This is not the 2011 Liam Neeson thriller of the same name.  This Unknown amnesiac thriller from 2006 whose entirely takes place in a single location.  This time around it all takes place in an abandoned warehouse. Five men have awakened in the warehouse with absolutely no memory of who they are and how they got there.  What they ARE able to deduce is that some of them are criminals and some of them are cops. What follows is a tense exercise where these men are desperately trying to figure out each other’s identity, as well as their own.  The cast is what makes this film worth your while.  Jim Caviezel wakes up first. Barry Pepper is severely wounded.  Greg Kinnear has a broken nose. Joe Pantoliano is tied up. Finally, Jeremy Sisto is handcuffed and shot.  The tension is almost unbearable as these men try to figure out who the heroes and who the villains are. When flashes of memory begin to creep back into some of their minds, the fireworks really start.

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Devil (2010)

Even the supernatural genre can get in on the single location idea, even though it does cheat a bit.  The story is by M. Night Shyamalan and it involves a group of people in an elevator. They are experiencing a demonic presence among them and one by one, they are somehow being killed off.  The cheat comes in the form of cuts to the security desk. The authorities are trying to follow what is happening within the elevator and figure out who the culprit is. Still, the focus is always on the inside of that elevator and its occupants.  It is very scary, very claustrophobic, and moves at a breakneck pace. Devil really gets your blood pumping and keeps you guessing all the way until the final reveal.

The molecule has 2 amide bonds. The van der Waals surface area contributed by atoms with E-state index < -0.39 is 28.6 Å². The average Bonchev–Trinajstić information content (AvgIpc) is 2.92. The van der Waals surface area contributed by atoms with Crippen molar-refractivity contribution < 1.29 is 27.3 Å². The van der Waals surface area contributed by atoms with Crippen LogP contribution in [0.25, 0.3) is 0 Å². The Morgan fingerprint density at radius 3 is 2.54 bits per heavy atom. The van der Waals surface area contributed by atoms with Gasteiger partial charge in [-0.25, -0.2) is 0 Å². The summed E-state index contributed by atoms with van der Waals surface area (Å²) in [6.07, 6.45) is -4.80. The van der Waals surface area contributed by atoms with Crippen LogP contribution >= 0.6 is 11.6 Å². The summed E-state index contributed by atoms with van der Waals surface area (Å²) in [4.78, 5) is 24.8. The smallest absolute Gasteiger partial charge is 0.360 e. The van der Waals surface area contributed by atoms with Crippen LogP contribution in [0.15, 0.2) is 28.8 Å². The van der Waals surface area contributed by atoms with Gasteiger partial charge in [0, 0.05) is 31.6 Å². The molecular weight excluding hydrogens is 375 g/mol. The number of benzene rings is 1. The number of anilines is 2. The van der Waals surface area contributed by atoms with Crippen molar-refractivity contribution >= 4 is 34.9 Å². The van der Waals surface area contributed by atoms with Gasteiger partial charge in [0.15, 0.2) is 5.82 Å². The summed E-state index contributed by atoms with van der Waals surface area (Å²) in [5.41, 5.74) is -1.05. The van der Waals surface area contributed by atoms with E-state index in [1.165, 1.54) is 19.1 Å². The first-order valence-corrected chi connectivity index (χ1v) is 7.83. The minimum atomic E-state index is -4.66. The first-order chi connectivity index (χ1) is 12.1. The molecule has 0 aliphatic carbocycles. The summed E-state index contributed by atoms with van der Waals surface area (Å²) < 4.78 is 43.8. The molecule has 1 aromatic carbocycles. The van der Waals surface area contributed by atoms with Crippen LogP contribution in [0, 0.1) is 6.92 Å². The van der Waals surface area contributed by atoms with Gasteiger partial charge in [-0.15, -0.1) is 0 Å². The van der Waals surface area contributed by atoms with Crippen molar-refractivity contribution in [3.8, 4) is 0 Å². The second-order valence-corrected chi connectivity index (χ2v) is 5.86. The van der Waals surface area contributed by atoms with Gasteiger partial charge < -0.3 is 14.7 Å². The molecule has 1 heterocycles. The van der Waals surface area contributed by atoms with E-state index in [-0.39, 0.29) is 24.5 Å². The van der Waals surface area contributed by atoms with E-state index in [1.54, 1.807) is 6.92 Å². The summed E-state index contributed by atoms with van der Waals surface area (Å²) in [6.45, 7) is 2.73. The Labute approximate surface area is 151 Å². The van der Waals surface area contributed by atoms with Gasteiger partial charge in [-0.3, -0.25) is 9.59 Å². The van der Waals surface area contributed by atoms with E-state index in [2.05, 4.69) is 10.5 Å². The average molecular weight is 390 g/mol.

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Locke (2013)

The audacity this film took to make is extraordinary.  I guess when you have Tom Hardy as your star, you can pull off nearly anything.  The single location in question with Locke is Tom Hardy’s SUV.  He is Ivan Locke, a construction manager that have jumped into his car to fatefully drive many miles away for an emergency.  The entirely of the film involves Ivan making several calls through his speakerphone as he drives. It is a three-pronged screenplay.  First, his major construction project is at a critical stage, and he is ditching the site on the eve of a massively important step.  This is putting his job in jeopardy. Second, the reason he is abandoning the site is that his girlfriend is going into labor and he is rushing to be by her side.  Third, he is married.  So, having a girlfriend about to give birth is a problem.  Therefore, Ivan spends the film calling his coworkers, his wife, and his girlfriend, trying to do right by every single one of them.  It is astonishing how well this film works. It is absolutely brilliant.